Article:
Since relevancy tuning can be tricky business, we provide a UI so you can do it visually, see the results of it in real-time, then hit the Get Code Snippet to get the code that you need in your app.


Summaries and Aggregations

Xata offers two ways to aggregate your data: summaries, which are executed in PostgreSQL, and aggregations, which are executed in Elasticsearch.

An example of a relatively complex visualization that can be created with the Aggregation API could be: a multi-line chart, where each line represents a movie genre, and the Y axis represents the average rating of the movies in that genre, per year. This chart can be obtained with a single aggregation request, looking something like this:

const results = await xata.db.titles.aggregate({
  "movieGenres": {
    topValues: {
      column: "genre",
      size: 50
      aggs: {
        "byReleaseDate": {
          dateHistogram: {
            column: "releaseDate",
            calendarInterval: "year",
          aggs: {
            "avgRating": {
              average: {
                column: "rating"

You can find more examples in the API guide. We’d don’t yet have a UI to help you build this type of aggregations, but if you know us by now, we’re going to have one soon.

And we’re just getting started

With today’s public launch, it is day 0 at Xata. Our mission to simplify the way developers work with data gives us a strong focus on what features to add to the product. We believe that Xata, as a serverless data platform, is the perfect companion for full-stack frameworks like Next.js,, SvelteKit and others.

We’re very excited about upcoming features like Edge Functions and Caching (currently in private Beta, see more here), integrations into Vercel and Netlify, global data replication, and many others. Stay tuned, there’s so much more to come.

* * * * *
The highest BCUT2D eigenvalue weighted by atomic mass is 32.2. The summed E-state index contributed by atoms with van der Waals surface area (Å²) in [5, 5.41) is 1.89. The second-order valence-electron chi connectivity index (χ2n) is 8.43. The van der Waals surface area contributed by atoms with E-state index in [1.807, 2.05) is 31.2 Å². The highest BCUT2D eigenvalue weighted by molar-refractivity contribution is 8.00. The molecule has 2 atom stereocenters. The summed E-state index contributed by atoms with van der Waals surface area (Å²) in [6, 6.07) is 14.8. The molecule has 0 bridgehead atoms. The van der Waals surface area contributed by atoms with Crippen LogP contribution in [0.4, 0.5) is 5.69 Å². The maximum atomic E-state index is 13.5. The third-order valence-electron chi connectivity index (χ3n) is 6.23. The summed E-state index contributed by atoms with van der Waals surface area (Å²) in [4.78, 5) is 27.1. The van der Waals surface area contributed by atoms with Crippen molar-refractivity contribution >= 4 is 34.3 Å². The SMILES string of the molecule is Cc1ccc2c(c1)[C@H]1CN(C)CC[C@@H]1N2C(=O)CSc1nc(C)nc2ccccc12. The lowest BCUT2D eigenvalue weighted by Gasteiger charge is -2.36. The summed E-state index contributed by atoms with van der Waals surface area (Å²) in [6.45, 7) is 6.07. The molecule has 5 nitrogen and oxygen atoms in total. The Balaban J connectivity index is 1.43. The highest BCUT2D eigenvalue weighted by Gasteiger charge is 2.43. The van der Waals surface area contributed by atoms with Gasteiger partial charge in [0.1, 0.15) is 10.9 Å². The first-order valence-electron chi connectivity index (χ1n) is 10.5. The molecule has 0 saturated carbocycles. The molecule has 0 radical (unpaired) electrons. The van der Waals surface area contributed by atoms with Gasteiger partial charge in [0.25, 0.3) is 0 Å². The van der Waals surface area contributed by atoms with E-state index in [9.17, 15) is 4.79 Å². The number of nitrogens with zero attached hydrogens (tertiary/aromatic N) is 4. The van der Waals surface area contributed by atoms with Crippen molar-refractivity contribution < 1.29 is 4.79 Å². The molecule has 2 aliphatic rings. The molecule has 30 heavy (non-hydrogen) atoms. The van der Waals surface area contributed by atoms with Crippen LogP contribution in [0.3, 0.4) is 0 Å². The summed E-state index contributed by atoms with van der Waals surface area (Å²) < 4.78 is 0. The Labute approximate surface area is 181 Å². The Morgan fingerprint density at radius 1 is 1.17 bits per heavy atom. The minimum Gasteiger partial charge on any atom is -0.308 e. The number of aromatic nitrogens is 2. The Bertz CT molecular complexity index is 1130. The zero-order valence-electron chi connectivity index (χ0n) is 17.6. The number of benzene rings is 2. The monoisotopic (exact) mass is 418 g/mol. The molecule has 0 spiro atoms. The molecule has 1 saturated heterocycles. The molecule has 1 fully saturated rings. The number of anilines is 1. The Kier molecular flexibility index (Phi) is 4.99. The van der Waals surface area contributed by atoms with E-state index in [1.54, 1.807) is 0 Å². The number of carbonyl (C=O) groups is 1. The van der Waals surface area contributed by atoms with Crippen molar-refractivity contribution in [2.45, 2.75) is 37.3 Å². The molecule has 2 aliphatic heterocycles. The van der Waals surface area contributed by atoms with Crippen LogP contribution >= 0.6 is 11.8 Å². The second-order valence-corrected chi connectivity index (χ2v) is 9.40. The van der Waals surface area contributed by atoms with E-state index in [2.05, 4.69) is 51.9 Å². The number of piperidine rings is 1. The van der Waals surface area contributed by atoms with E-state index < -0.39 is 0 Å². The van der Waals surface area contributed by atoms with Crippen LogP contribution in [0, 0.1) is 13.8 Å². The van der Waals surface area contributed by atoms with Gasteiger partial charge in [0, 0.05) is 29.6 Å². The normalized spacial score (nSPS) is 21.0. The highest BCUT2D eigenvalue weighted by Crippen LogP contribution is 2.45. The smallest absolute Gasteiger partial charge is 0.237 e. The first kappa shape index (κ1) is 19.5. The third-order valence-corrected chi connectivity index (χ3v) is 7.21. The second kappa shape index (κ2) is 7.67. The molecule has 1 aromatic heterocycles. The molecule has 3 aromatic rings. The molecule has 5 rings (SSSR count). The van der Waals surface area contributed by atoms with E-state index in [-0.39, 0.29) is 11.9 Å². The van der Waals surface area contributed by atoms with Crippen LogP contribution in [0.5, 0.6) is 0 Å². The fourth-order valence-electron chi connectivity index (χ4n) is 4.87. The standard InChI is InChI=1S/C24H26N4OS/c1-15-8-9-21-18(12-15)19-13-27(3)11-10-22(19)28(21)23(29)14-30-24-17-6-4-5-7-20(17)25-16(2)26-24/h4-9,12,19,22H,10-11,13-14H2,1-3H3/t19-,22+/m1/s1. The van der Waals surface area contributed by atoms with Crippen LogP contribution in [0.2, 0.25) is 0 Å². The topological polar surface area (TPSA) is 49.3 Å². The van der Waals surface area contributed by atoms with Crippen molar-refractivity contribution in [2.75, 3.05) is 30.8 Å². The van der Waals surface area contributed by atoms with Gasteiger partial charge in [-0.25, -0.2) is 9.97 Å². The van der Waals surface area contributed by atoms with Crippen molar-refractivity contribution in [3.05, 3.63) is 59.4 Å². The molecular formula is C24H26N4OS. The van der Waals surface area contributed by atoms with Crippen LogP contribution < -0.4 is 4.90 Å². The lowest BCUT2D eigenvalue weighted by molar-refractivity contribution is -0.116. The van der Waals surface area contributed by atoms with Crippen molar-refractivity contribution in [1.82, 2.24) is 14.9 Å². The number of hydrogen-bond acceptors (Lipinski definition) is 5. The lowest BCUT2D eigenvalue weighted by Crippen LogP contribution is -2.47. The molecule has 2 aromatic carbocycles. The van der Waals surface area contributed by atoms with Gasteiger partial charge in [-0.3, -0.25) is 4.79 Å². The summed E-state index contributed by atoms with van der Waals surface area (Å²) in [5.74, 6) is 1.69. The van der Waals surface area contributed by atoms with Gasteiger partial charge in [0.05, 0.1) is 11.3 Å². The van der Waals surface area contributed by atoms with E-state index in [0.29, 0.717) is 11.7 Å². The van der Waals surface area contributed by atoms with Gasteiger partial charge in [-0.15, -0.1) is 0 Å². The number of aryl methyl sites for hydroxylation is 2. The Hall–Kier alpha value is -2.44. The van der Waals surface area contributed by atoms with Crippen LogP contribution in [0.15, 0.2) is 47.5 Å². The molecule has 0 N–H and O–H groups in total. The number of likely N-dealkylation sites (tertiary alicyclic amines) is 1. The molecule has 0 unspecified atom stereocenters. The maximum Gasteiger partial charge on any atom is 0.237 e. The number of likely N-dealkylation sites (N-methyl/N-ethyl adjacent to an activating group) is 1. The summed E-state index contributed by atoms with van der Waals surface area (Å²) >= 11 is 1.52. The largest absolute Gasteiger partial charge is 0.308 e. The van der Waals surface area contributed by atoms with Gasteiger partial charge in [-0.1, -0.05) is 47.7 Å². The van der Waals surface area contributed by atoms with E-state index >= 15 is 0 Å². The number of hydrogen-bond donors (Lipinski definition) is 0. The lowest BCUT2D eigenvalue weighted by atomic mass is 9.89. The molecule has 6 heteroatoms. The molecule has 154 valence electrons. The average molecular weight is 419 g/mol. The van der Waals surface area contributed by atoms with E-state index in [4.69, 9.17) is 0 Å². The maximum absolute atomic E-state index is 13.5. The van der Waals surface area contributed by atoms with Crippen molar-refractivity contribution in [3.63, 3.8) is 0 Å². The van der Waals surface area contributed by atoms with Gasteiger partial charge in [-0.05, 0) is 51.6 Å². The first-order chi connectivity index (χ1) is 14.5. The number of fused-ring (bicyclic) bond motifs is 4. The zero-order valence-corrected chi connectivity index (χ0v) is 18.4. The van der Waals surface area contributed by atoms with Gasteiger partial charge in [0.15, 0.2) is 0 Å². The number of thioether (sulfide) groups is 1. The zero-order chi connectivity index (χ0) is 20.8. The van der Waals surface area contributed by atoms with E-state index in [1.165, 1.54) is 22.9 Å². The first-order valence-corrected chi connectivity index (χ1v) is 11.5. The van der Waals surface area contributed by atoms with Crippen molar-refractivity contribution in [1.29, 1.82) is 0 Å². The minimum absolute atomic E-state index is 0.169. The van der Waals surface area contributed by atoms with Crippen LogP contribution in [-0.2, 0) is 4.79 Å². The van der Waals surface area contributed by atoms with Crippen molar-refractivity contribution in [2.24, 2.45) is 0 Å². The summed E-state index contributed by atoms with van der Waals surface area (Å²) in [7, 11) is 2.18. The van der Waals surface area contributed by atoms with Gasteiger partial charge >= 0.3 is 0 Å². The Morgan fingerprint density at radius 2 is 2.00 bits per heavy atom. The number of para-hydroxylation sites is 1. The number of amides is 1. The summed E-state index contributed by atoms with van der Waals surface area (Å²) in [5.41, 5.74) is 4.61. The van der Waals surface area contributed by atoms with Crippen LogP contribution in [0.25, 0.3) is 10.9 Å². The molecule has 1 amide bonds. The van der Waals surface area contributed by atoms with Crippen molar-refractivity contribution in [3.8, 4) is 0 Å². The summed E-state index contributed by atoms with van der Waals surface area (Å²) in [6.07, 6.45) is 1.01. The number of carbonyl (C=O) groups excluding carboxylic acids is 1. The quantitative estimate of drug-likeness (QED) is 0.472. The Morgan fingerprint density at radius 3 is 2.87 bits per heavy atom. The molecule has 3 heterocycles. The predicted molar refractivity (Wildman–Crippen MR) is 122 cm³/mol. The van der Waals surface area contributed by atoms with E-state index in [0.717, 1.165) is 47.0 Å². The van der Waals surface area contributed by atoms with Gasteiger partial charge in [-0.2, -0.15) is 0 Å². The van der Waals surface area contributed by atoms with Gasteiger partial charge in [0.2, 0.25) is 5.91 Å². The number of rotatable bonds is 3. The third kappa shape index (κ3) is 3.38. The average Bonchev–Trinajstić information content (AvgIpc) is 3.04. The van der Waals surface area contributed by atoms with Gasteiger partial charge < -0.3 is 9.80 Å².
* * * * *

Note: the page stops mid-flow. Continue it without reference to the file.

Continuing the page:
How free is free?

Many DBaaS and BaaS vendors offer a free-tier plan, but usually, it doesn’t include redundancy or high availability, and it’s often “for development” only with limitations based on activity.

Our free tier is explicitly recommended for production. We want you to build your personal projects, non-profit web apps, and fun apps on top of Xata, and you shouldn’t have to pay for it. You can also freely collaborate with others and be part of multiple teams (up to 40 workspaces per user). The limitations of the service are clearly stated on the pricing page and on the limits page in the docs.

If you are a seed-stage startup, a non-profit, or you were in our Beta program, we can increase the limits further, contact us and we’d be happy to discuss. You can think of us as your team of DevOps people experts in databases.

More than that, we will be on discord to help you along the way. Make sure to say hi so we can send you some swag when you publish your work.

If you read this far but didn’t try Xata yet, you should definitely do it now! 🦋

Monica Sarbu

Monica Sarbu is founder and CEO of, providing a serverless database service for Jamstack applications. In 2013, she started Packetbeat, the first open source solution for monitoring your infrastructure, that was acquired by Elastic in 2015. She joined Elastic with the mission to continue her vision of building a more comprehensive monitoring solution. This is how Beats family was started, one of the most downloaded products of Elastic.

When she’s not busy with the data grokking, she enjoys spending time with her daughter and traveling the world.